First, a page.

All employee desktops and laptops at ACS are required to be "whole-disk encrypted," Leach says. "Once the disk is encrypted, we monitor it and track it, and if you try to decrypt your hard drive, we know it and we notify your manager."

ACS has more than 1 million tapes at its tape library in Dallas, and its standard practice is to encrypt their content. But, Leach says, some clients don't want to incur the cost and effort of decrypting the backup tapes they receive from ACS, so they request that the content be kept in the clear. "For those tapes, we have very strict packaging, signing and tracking at every step, almost like a chain of custody in a legal case," he says. "Tapes go into turtle boxes that are locked and unlocked at each end."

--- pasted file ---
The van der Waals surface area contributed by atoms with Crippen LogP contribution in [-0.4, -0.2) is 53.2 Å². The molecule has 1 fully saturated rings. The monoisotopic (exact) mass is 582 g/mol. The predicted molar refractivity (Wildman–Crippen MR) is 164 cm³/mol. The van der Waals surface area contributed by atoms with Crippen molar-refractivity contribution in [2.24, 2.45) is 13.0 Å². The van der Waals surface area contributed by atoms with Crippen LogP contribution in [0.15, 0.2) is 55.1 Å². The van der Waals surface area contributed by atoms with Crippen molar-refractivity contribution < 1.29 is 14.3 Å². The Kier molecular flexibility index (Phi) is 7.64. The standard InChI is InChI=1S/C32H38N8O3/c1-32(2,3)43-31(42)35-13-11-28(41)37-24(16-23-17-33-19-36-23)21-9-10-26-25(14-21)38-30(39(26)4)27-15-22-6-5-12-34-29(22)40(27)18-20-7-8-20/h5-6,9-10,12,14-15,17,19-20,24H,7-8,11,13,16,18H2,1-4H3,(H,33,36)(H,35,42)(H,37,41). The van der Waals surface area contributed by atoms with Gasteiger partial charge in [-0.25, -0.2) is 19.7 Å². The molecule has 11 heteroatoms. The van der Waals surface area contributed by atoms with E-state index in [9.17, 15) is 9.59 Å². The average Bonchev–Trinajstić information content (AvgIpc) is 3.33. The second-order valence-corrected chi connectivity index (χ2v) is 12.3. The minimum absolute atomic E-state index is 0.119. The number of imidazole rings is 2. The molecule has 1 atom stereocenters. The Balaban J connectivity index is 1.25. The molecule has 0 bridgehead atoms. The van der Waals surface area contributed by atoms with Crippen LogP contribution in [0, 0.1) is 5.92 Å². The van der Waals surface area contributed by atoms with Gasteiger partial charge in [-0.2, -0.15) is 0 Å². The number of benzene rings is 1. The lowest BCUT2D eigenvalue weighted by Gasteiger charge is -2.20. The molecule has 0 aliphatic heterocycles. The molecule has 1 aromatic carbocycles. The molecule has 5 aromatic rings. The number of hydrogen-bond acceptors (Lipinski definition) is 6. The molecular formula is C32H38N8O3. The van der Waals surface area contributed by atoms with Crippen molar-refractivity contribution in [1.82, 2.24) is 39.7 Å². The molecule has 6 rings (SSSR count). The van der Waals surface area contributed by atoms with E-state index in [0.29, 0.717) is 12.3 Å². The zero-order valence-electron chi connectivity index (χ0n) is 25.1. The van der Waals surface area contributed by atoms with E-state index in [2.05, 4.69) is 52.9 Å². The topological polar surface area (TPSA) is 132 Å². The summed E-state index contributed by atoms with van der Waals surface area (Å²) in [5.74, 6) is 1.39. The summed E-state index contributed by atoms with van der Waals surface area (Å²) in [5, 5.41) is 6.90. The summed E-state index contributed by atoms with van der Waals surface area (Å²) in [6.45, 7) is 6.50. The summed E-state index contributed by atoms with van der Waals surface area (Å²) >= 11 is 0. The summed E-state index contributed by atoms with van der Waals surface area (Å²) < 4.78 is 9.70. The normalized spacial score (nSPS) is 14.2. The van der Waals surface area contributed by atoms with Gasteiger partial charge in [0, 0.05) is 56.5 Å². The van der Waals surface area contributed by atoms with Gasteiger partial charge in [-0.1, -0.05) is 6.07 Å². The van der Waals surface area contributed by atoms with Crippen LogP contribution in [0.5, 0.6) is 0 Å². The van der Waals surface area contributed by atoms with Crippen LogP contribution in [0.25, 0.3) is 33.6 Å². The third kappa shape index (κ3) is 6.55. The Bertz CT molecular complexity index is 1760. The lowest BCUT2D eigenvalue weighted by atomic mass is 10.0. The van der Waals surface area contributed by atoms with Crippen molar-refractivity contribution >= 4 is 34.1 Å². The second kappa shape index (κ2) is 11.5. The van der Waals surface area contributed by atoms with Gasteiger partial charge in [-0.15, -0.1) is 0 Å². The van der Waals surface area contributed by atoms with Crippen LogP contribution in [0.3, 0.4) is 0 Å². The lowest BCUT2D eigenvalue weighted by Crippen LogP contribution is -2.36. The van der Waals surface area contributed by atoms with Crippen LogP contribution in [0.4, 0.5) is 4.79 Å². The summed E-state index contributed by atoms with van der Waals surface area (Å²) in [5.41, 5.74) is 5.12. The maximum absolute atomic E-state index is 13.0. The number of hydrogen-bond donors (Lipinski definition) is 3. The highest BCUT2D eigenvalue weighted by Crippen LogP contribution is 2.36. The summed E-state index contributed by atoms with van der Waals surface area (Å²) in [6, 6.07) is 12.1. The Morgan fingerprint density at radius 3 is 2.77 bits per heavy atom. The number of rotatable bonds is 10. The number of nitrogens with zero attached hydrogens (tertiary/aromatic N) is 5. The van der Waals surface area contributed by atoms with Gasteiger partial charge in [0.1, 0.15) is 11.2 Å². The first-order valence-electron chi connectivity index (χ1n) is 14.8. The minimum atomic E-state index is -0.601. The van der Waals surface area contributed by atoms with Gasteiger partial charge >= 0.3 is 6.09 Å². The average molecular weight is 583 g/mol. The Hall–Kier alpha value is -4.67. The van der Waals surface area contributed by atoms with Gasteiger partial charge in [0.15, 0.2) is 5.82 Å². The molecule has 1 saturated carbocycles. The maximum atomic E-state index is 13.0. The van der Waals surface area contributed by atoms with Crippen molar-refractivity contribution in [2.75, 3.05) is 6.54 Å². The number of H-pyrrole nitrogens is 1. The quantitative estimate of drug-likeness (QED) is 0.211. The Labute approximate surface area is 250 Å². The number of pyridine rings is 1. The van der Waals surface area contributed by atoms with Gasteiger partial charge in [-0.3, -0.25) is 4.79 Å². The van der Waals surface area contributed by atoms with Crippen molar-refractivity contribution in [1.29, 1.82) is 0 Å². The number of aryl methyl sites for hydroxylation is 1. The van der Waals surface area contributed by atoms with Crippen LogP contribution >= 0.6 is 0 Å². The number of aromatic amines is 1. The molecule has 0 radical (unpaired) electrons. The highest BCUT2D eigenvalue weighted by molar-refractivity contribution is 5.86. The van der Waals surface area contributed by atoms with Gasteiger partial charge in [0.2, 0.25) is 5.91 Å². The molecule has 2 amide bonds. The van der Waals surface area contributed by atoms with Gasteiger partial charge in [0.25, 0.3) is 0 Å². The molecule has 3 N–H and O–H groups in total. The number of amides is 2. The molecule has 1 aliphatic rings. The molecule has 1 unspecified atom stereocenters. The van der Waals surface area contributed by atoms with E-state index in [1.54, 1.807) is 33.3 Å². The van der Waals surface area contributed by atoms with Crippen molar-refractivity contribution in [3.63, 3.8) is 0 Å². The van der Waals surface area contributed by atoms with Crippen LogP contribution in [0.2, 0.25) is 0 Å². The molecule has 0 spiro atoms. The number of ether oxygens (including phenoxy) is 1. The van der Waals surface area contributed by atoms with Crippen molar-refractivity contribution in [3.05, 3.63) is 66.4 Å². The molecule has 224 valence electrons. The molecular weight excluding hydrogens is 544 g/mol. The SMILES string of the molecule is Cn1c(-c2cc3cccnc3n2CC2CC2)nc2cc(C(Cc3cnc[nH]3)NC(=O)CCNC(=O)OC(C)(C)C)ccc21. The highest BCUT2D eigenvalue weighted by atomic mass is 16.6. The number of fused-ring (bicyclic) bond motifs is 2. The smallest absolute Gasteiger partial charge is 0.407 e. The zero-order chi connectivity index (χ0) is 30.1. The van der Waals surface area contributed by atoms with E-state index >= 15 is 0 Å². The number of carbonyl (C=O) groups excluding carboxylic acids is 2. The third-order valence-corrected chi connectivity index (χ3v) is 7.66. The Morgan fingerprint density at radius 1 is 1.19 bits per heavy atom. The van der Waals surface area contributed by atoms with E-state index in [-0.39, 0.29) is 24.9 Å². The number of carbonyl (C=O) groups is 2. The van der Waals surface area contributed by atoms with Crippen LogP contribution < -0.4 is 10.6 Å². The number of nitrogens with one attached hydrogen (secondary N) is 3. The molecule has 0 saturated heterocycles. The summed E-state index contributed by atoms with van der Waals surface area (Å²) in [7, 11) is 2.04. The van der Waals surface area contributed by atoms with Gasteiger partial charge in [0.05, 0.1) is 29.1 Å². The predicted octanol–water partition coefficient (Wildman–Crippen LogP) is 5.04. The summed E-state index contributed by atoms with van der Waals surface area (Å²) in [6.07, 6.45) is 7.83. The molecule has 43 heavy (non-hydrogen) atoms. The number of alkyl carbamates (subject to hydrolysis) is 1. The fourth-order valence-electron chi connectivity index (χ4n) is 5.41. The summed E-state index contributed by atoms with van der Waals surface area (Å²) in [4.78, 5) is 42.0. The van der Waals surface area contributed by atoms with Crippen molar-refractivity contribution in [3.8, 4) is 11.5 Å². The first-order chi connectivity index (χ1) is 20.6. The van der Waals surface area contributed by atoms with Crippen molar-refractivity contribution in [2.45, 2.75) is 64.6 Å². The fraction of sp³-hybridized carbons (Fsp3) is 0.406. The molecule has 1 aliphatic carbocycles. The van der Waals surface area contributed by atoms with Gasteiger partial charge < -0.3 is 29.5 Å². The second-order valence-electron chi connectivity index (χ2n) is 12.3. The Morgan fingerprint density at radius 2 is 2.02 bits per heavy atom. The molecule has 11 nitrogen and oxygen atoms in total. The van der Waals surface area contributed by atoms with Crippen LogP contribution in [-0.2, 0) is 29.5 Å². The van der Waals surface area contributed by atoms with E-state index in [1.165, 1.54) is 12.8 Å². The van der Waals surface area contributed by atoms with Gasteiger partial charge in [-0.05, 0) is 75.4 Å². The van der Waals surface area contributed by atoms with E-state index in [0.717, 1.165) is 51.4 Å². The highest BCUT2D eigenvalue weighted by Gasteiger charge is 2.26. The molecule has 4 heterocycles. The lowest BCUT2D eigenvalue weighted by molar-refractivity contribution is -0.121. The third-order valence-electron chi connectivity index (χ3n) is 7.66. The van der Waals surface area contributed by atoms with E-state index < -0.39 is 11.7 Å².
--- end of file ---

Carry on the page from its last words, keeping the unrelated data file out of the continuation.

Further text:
In addition, he says, "we insure them for a high amount, not because the tapes or CDs are worth a lot of money, but because that triggers tighter processes and closer scrutiny by the shipper."

Users report that they are studying new technologies to supplement or substitute for encryption. The state of New York is looking at thumbprint scans to protect laptops and tape cases. And ACS is examining prototypes of three magnetic devices that will erase the contents of tapes inside a locked case if it is broken open.

Iron Mountain says the best automated help of all may come from a tape inventory-control system to help eliminate the No. 1 cause of lost tapes -- human error inside the company.

Myth 5: Encryption is a silver bullet.
While encryption is often considered the best technical solution, it has drawbacks. For example, if you retrieve a tape but have lost the keys to decrypt it, you might be out of luck. Also, encrypting data before writing it to tape, a laptop hard drive or removable media can take copious computer resources. Finally, at many companies, encryption is optional or a requirement that can be circumvented.